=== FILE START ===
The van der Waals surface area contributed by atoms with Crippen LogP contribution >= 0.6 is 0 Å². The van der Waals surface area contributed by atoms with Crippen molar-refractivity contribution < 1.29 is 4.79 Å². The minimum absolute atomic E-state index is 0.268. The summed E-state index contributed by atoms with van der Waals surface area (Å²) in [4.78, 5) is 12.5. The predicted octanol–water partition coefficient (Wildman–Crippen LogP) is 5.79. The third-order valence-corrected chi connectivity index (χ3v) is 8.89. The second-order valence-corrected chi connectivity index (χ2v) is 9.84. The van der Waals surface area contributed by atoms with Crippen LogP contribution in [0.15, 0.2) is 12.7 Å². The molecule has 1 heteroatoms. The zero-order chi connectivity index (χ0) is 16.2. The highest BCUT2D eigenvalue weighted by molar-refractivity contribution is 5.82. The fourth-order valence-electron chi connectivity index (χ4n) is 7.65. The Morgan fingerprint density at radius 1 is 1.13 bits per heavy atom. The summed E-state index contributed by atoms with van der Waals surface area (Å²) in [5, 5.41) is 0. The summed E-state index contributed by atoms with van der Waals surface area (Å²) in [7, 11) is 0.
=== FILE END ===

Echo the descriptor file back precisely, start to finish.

The van der Waals surface area contributed by atoms with Crippen LogP contribution >= 0.6 is 0 Å². The van der Waals surface area contributed by atoms with Crippen molar-refractivity contribution < 1.29 is 4.79 Å². The minimum absolute atomic E-state index is 0.268. The summed E-state index contributed by atoms with van der Waals surface area (Å²) in [4.78, 5) is 12.5. The predicted octanol–water partition coefficient (Wildman–Crippen LogP) is 5.79. The third-order valence-corrected chi connectivity index (χ3v) is 8.89. The second-order valence-corrected chi connectivity index (χ2v) is 9.84. The van der Waals surface area contributed by atoms with Crippen LogP contribution in [0.15, 0.2) is 12.7 Å². The molecule has 1 heteroatoms. The zero-order chi connectivity index (χ0) is 16.2. The highest BCUT2D eigenvalue weighted by molar-refractivity contribution is 5.82. The fourth-order valence-electron chi connectivity index (χ4n) is 7.65. The Morgan fingerprint density at radius 1 is 1.13 bits per heavy atom. The summed E-state index contributed by atoms with van der Waals surface area (Å²) in [5, 5.41) is 0. The summed E-state index contributed by atoms with van der Waals surface area (Å²) in [7, 11) is 0.